Medical Miracle Cure Claims

Medical Miracle Cure Claims

It was bound to happen. With the legalization of medical marijuana and substances made from marijuana, people are making claims about what cannabis can cure. It goes beyond arthritis to include every ailment that is common to man. We must beware of medical miracle cure claims. Entrepreneurs are going beyond legitimate testimonies of over-the-counter supplements, with advertisements like this one:

“Washington, D.C.) – After suffering for years from arthritis, Christie Brinkley set out to find the safest, most potent form of legal medicinal cannabis oil for treating a wide range of diseases, mental disorders, and conditions like she suffers from, arthritis. After treating her arthritis with CBD, Christie Brinkley had a mission to make this miracle oil available to the masses. The supermodel, actress, and entrepreneur teamed up with longtime friend, Doctor Oz, who has been dealing with back pain for years and says CBD oil is the only thing that has improved his condition. Together, the power duo was determined to create something that would not only work effectively but would also be affordable for everyday Americans.”

This very public duo is being trumped by religious figures who are claiming that miracle oils have come from God, and that they have special powers to cure things that the medical establishment deems hopeless. In our January 12 post, we talked about witches and the problems with the translation of biblical words. What your translation of the Bible may call witches or witchcraft were actually people who claimed to have magic miraculous cures for every ailment possible. In Acts 8:9-11, we read about a man named Simon, who had quite a business going with this type of activity, and there are examples in the Old Testament.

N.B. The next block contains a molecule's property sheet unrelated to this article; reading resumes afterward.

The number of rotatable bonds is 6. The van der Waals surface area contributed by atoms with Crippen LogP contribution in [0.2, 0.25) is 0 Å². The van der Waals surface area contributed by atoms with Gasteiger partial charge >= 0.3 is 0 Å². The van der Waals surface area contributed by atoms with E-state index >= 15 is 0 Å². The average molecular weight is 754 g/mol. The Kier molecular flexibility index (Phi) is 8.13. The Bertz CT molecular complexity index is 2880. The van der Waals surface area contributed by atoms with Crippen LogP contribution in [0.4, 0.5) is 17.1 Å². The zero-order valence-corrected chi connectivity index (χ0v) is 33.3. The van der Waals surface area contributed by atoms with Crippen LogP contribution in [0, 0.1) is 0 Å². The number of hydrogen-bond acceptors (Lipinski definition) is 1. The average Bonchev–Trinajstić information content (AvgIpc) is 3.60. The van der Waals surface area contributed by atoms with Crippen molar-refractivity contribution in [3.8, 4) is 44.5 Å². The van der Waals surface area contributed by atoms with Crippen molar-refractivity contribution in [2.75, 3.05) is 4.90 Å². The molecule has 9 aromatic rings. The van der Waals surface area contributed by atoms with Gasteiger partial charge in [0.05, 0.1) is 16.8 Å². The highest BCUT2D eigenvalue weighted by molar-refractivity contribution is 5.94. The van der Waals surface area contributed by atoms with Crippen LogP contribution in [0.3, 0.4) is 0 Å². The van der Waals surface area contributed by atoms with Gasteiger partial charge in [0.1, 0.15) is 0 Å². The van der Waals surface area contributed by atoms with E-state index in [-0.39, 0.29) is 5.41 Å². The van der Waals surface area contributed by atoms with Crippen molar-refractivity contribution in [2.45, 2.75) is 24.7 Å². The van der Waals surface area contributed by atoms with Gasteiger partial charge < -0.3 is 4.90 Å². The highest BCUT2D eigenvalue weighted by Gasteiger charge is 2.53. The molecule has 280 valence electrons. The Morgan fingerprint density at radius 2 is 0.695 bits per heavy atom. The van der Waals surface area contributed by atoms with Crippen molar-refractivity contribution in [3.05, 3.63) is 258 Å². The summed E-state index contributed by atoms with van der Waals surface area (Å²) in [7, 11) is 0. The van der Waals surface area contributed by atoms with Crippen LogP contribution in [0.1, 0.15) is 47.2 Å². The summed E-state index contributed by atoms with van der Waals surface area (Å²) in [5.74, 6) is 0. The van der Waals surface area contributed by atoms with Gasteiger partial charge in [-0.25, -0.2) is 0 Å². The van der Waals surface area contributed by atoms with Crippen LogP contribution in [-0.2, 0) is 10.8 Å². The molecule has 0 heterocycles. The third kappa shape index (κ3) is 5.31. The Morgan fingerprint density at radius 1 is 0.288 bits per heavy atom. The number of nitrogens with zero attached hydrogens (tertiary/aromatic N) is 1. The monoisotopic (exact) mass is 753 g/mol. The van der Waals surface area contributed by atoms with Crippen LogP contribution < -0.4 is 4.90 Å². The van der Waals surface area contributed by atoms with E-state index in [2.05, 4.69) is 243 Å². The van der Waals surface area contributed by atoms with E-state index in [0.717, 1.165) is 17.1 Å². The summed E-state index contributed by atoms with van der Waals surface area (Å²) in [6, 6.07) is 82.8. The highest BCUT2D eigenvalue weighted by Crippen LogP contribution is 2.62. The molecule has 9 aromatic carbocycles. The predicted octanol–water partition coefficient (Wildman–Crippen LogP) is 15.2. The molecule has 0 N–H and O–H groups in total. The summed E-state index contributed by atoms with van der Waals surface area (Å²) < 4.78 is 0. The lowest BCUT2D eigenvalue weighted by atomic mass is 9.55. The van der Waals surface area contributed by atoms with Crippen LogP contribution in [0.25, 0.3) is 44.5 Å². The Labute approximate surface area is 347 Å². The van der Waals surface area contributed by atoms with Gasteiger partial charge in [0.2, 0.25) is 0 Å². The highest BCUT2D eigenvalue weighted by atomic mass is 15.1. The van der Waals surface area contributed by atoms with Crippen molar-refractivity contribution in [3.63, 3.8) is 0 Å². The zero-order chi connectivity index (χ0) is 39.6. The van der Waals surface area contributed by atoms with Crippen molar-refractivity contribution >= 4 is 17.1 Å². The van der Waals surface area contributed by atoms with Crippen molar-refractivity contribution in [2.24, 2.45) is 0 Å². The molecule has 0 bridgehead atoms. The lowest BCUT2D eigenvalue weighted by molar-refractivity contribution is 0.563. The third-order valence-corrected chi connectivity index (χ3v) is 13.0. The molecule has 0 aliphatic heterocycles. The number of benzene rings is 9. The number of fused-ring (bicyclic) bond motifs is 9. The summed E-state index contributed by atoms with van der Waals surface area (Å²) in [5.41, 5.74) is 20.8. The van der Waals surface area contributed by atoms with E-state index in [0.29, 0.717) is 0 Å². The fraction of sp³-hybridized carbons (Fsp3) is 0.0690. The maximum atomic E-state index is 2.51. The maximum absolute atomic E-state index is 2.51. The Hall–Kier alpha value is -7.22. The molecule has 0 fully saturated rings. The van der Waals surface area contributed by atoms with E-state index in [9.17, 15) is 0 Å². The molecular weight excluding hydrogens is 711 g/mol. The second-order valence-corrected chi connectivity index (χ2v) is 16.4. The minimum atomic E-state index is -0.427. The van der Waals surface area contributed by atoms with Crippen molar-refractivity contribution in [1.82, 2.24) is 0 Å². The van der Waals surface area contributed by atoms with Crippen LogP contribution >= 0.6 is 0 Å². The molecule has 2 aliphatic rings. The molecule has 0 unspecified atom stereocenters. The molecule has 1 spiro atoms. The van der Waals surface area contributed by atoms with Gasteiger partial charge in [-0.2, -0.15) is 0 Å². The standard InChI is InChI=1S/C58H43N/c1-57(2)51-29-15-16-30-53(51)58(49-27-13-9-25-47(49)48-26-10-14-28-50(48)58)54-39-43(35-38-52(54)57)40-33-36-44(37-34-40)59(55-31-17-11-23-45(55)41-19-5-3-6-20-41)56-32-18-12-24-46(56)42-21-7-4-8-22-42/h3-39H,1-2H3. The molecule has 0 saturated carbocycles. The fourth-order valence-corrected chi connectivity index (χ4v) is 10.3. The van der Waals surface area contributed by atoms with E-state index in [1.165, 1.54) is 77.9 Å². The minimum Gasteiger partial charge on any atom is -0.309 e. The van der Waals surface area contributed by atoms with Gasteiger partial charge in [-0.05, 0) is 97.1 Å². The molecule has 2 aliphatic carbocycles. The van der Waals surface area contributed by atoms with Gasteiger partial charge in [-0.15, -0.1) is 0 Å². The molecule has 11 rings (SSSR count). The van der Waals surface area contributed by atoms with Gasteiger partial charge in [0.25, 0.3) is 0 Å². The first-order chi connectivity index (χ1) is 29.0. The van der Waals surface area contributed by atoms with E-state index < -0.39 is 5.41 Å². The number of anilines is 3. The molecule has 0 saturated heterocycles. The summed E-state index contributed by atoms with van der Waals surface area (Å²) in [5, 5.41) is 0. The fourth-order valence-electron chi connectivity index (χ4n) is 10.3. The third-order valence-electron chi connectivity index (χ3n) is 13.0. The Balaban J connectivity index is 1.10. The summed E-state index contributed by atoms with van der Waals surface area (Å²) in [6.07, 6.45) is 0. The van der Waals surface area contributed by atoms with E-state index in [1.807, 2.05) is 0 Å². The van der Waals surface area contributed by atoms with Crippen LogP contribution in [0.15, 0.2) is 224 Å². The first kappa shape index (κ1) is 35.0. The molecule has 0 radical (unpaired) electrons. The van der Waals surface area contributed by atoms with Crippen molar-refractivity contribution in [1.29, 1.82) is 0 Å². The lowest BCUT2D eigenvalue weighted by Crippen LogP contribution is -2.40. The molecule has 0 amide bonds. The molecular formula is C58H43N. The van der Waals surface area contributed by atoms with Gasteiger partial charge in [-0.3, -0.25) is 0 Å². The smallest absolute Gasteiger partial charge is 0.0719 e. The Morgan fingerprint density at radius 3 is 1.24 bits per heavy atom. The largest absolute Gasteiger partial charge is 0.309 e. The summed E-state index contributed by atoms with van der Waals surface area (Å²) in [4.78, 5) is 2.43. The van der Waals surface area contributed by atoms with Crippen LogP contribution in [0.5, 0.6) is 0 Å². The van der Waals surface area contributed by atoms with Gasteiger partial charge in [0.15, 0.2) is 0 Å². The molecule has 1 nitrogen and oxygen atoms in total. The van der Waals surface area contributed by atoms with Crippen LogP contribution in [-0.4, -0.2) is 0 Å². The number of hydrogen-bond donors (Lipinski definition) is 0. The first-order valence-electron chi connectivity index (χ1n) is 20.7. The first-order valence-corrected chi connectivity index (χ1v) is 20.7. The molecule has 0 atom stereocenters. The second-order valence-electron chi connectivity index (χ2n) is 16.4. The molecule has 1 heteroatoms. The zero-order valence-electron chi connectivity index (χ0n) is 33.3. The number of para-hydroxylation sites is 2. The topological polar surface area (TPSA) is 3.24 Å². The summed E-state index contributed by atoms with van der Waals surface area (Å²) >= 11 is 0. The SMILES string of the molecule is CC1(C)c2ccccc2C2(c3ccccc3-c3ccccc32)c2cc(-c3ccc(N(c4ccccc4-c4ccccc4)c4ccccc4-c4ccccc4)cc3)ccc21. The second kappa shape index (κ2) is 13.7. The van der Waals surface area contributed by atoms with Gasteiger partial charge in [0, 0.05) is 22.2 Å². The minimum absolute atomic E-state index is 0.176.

It is a wonderful thing if some natural substance or diet can help a person with their ailments. There is certainly no problem with people making a business out of selling these products, but beware of medical miracle cure claims for “a wide range of diseases, mental disorders and conditions.”

As I write this, I have a family member who is dying of cancer. Hospice is caring for him, and he has only a few more days to live. What started as prostate cancer has gone to bone cancer and a massive brain tumor. When the bone cancer was detected, the family member was taken to a marijuana clinic where he was placed on a treatment of marijuana compounds and a strict diet endorsed by some religious leaders. This treatment went on for many weeks.

Standard medical treatment did not have a cure for the bone cancer, but it could be controlled, and the life expectancy would be for many years. My family member was told that marijuana treatment could eradicate the bone cancer. There were even a few “testimonies” given by people who claimed they had been cured. Eventually, it became evident that the cancer was growing, not shrinking, and by the time they stopped the marijuana treatment, a baseball-sized tumor had developed in the brain. Because the marijuana treatments had replaced standard medical procedures, there was nothing that could be done.

We should examine medical miracle cure claims of any kind with skepticism. We are not talking about cosmetic issues or supplements for simple aches and pains. We are talking about major issues like cancer, mental disorders, and diabetes. God warned ancient Israel about miraculous enchantments and potions, and we must heed that warning today (Galatians 5:20).

— John N. Clayton © 2020